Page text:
By The Daily Hampshire Gazette, March 6, 2009
Christopher George, a 43-year-old homeless man well-known around Amherst, died Feb. 15 at an apartment where he was staying with several other homeless people. Those who run the town’s soup kitchen and others in social service programs knew the man and had tried to help him. They estimate there are 35 homeless people in town. Police routinely check on a tent camp where homeless are known to stay in a wooded area behind Big Y on University Drive. Efforts to create an emergency shelter in Amherst are under way.
Shelters are only a temporary fix, however. Coincidentally, a few days after Chris George died, the state announced a new initiative to end homelessness. That may be an overly ambitious goal, but it is the first comprehensive approach to homelessness in Massachusetts in many years, and may be the most significant since the 1970s when the closing of state mental hospitals added to the homeless population.
The goal is to get people into permanent housing and out of shelters. It is an aggressive approach that has generated some criticism from homeless advocates. However, with an estimated 2,700 families across the state living in hotels, motels and shelters, it is clear the system needs fixing. The state has set aside $8 million for a pilot program intended to serve these homeless families differently. One of eight regions of the state, western Massachusetts has received $1.1 million.
It is not the money that defines the new approach; it is the effort to coordinate otherwise disconnected services for the homeless.
A regional committee for western Massachusetts, chaired by Evan Dobelle of Westfield State College and including mayors and other civic leaders and leaders of social service agencies, will work to streamline state services and secure permanent housing for homeless individuals and families. Because western Massachusetts mayors and others have already been meeting to consider regional solutions to homelessness, the state is looking to our area for leadership in this campaign.
Within each region these leadership committees will try to break down the bureaucratic barriers that keep homeless people – or families on the verge of becoming homeless – from getting state help, in many cases because they do not fit the guidelines of the first state agency they come in contact with. State advocates for the program say they want to build a “no wrong door” approach, meaning that whatever public agency a family first approaches will be able point them in the right direction.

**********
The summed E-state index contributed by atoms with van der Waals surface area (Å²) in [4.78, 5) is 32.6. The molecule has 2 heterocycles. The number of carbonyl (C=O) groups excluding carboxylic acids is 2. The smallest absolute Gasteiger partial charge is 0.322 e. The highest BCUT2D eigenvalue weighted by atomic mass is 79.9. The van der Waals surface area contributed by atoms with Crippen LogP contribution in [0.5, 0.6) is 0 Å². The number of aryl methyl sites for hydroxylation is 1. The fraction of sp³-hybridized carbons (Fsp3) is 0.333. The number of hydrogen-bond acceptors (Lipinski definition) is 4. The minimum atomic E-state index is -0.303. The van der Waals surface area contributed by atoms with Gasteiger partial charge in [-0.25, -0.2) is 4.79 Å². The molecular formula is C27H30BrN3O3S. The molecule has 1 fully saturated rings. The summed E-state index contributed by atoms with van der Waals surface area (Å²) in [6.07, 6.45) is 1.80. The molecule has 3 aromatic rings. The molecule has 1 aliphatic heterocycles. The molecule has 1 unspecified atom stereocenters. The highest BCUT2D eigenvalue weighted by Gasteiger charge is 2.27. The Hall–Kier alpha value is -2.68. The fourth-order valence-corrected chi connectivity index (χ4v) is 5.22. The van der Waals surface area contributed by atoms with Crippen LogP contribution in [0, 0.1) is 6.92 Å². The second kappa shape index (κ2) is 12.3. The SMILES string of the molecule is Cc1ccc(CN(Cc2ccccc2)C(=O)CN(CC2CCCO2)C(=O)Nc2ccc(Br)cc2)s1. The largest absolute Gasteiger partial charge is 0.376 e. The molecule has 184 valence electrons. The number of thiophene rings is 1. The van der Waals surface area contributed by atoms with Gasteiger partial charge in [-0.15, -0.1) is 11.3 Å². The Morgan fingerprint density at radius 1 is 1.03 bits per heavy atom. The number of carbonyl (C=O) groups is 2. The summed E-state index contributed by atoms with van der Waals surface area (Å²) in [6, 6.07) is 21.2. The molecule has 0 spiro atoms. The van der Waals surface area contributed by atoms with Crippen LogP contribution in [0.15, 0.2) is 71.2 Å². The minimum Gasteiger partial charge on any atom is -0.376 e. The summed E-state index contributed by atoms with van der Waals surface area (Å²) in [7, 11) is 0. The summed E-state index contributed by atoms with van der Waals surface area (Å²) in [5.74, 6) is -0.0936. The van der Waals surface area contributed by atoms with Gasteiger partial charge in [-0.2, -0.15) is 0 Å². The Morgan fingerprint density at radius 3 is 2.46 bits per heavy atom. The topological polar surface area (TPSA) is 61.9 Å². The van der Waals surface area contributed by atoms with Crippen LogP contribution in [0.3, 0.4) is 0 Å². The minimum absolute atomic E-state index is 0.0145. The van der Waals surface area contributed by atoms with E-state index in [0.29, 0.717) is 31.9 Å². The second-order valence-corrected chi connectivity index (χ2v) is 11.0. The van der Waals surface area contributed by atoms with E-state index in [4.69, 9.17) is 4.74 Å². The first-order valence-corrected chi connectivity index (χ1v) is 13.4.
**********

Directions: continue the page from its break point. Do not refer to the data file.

Those who work with the homeless population at different agencies will be cross-trained. The idea is to get all public agencies reading from the same script. Statewide, about 250 state employees have been pulled together to be prepared for their new roles in the interagency collaboration.
Part of the change in approach are new regulations that will move state support and supervision of shelter services from the Department of Transitional Assistance to the Department of Housing and Community Development. On paper, this means more resources available to get people into permanent homes more quickly. In reality, it also mean housing department case managers are suddenly going to be dealing with the homeless or near-homeless population with whom they have no experience. This will need careful monitoring. The regulations also toughen the current 30-hour work or school requirement as a condition for staying in a shelter and requires families in shelters to save 30 percent of their income as a way of building a fund toward a security deposit and a month’s rent. In this economy, saving may be harder than ever. Rules are needed, but flexibility should be the watchword.
What’s critical is that public and nonprofit social services agencies communicate well about the circumstances of different homeless families and individuals and adapt and adjust as needs require. There will be some who can follow no rules and fall outside of the programs available. Ultimately, they will present the campaign to end homelessness with its greatest challenge.
Just as the reasons for homelessness can be varied and complicated, the bureaucracy that works with homeless people is complex and entrenched. The state is undertaking a huge task. It is needed, but it will require bold new ways of thinking and acting to be a success.